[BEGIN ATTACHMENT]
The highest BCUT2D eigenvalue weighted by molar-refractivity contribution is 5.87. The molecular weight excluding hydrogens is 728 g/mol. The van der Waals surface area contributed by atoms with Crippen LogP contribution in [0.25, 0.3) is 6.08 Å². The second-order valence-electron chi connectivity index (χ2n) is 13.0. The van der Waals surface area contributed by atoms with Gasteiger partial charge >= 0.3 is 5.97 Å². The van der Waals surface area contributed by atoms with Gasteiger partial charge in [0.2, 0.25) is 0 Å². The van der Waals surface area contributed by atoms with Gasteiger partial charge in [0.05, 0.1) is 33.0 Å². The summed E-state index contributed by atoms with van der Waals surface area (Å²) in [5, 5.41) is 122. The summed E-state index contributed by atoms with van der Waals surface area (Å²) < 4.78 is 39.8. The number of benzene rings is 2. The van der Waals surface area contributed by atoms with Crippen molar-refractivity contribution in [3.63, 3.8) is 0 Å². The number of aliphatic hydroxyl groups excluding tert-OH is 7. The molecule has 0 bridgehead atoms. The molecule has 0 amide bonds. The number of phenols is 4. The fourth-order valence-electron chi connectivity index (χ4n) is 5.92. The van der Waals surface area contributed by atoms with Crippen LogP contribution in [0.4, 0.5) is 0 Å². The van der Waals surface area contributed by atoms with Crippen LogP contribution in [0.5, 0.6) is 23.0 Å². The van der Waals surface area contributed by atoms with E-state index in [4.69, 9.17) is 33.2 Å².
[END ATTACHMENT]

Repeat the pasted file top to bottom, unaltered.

The highest BCUT2D eigenvalue weighted by molar-refractivity contribution is 5.87. The molecular weight excluding hydrogens is 728 g/mol. The van der Waals surface area contributed by atoms with Crippen LogP contribution in [0.25, 0.3) is 6.08 Å². The second-order valence-electron chi connectivity index (χ2n) is 13.0. The van der Waals surface area contributed by atoms with Gasteiger partial charge >= 0.3 is 5.97 Å². The van der Waals surface area contributed by atoms with Gasteiger partial charge in [0.2, 0.25) is 0 Å². The van der Waals surface area contributed by atoms with Gasteiger partial charge in [0.05, 0.1) is 33.0 Å². The summed E-state index contributed by atoms with van der Waals surface area (Å²) in [5, 5.41) is 122. The summed E-state index contributed by atoms with van der Waals surface area (Å²) < 4.78 is 39.8. The number of benzene rings is 2. The van der Waals surface area contributed by atoms with Crippen molar-refractivity contribution in [3.63, 3.8) is 0 Å². The number of aliphatic hydroxyl groups excluding tert-OH is 7. The molecule has 0 bridgehead atoms. The molecule has 0 amide bonds. The number of phenols is 4. The fourth-order valence-electron chi connectivity index (χ4n) is 5.92. The van der Waals surface area contributed by atoms with Crippen LogP contribution in [0.4, 0.5) is 0 Å². The van der Waals surface area contributed by atoms with Crippen LogP contribution in [0.5, 0.6) is 23.0 Å². The van der Waals surface area contributed by atoms with E-state index in [4.69, 9.17) is 33.2 Å².